Anki Redesign
Enchancing flashcard creation in the memorization app
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SUMMARY

Adding smoother onboarding and organization to make Anki easier to use for the absolute beginner.

* Note: This is a personal side project and is not affiliated with Anki.


ROLE      User Research, Wireframes, Prototypes, Interactive Design

TEAM     Solo project 

TOOLS    Figma, Principle, Whimsical   


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PROBLEM STATEMENT

Anki is a memorization app based around using flashcards and spaced repetition to learn any subject.  Although proven to be an extremely effective learning system, Anki is infamously difficult to use for the new user, so much so that there are countless Youtube and reddit tutorials dedicated to simply learning all about Anki’s functionality.

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EXISTING SOLUTION

Anki lacks a friendly user interface.

 

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The existing app, Anki, presents users with a flashcard system that allows them to input terms and definitions.  Their spaced repetition method is highly recommended for memorization.  However, I felt it could be further enhanced by bring user needs to the forefront, such as more friendly UI and navigation on a mobile version.

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PRIORITIZATION MATRIX

I had to make sure my proposed enhancements fit within the product road map

 

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Based on my own experiences as an Anki user and from ancedotal evidence from others I knew who had attempted to use the app, I knew their were overlapping issues that a redesign could solve.  And like most people I know who have stuck with the app, its because despite how antiquated the interface is, Anki has something its competitors don't: SPACED REPETITION.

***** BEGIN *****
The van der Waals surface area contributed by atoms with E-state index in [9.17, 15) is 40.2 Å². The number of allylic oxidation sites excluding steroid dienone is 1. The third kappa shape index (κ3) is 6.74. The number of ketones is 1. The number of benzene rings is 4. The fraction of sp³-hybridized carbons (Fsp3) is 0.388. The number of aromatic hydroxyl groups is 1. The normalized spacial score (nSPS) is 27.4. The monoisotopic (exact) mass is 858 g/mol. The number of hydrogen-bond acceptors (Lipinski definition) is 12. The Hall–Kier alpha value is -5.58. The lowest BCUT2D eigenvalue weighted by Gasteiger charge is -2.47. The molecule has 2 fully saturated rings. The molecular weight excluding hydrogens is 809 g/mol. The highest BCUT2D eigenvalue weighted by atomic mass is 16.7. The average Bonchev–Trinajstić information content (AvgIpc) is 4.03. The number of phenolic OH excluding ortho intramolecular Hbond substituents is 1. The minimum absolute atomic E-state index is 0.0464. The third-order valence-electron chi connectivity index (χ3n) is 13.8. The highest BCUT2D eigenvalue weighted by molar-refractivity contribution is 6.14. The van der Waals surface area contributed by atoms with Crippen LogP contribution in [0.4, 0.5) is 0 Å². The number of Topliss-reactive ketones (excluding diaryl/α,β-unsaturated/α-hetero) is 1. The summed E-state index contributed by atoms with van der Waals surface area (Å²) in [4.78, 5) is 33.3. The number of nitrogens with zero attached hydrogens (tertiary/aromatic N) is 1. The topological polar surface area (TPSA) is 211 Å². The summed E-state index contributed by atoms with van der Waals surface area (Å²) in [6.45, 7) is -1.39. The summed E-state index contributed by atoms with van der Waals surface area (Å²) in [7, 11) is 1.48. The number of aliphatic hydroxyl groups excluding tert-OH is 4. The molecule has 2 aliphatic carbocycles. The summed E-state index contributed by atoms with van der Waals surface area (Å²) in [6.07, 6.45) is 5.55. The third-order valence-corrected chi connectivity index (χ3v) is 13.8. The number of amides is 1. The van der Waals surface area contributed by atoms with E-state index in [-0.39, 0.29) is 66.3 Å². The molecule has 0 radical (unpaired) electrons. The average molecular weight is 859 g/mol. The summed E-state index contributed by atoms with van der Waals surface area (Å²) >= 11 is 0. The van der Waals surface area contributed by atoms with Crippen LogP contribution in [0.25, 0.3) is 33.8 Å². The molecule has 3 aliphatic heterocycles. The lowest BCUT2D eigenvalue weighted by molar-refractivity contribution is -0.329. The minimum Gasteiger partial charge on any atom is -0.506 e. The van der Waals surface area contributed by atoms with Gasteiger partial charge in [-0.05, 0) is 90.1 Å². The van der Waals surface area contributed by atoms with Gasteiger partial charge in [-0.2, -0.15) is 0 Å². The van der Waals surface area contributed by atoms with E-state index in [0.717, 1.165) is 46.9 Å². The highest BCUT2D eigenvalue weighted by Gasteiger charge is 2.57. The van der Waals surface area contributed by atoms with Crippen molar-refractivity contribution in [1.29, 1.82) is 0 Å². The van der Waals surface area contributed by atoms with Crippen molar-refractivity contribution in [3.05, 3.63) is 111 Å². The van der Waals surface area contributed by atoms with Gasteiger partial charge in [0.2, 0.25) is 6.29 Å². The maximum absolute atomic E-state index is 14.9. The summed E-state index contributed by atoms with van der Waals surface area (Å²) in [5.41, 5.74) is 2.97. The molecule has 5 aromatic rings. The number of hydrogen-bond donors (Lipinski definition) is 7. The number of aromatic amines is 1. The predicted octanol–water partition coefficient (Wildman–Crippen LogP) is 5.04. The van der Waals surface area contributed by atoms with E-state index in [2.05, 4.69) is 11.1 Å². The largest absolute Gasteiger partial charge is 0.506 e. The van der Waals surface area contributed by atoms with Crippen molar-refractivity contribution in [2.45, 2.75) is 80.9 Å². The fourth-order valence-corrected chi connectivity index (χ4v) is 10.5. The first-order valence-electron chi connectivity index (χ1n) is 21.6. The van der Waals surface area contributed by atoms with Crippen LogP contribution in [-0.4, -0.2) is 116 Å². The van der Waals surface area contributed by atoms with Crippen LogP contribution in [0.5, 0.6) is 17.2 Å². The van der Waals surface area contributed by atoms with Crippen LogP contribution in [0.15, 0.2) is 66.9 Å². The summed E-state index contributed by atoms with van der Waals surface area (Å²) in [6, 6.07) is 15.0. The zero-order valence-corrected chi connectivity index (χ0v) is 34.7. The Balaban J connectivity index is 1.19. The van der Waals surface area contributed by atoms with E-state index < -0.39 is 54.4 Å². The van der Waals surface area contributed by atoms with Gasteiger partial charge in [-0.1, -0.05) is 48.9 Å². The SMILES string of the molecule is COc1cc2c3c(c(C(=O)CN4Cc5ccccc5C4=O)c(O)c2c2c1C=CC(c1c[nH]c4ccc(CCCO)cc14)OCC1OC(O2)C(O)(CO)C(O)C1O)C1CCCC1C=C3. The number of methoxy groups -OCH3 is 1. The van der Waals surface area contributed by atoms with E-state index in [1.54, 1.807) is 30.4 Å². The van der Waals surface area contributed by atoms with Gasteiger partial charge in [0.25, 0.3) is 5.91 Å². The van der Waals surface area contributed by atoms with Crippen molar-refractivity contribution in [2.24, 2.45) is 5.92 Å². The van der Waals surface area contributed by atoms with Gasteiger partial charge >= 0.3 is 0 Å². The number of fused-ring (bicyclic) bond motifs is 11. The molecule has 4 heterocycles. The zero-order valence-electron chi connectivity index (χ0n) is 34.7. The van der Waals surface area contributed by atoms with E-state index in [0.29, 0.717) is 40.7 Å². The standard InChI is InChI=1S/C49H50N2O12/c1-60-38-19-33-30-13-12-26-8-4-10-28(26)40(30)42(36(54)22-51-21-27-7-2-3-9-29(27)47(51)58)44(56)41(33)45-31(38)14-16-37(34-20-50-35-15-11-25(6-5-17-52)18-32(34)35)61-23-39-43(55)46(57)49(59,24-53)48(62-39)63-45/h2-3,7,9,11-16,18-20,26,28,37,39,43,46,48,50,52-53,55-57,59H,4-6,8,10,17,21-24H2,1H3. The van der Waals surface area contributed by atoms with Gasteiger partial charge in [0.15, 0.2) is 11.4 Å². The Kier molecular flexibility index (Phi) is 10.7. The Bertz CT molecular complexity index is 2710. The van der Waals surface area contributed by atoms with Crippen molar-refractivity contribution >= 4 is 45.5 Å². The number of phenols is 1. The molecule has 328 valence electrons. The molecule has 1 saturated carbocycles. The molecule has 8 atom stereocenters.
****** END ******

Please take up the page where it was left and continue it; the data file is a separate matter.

USER & BUSINESS GOALS

 

User Goals

Onboard confidently on a mobile device; create and organize your flashcards


Business Goal

Increase the retention of new users by decreasing confusion created by interface.

USER JOURNEY & RESEARCH

Designing for a habit-forming product

 

* 73% of new users experienced discoverability issue while lauching Anki

* Users experienced confusion when dealing with empty states

* Competitors' services did not have spaced repetition

* Anki is completely free

* 84% of users found flashcard creation on mobile tedious

 

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IDEATION

How might we encourage users to create and organize their flashcards on mobile?


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SOLUTION

Update the UI to emphasize creation and organization

In order to quickly generate solutions, I used "the sketching the key features" approach.  I sketched out different variations of each of the features in a short sprint.  After completing the variations, I analyzed and chose the best solutions from the batch.
 

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WIREFRAMES

To fix onboarding I had to decide if a tutorial or just a well-organized empty state was more appriopriate

 

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To not overwhelm the new user, I decided that simple was the route to go.  Most beginning users just want to make some cards and confidently work with them.  For a more experienced user, a more thorough tutorial might be necessary.

TESTING

The actionable feedback called for ADD button for flashcard creation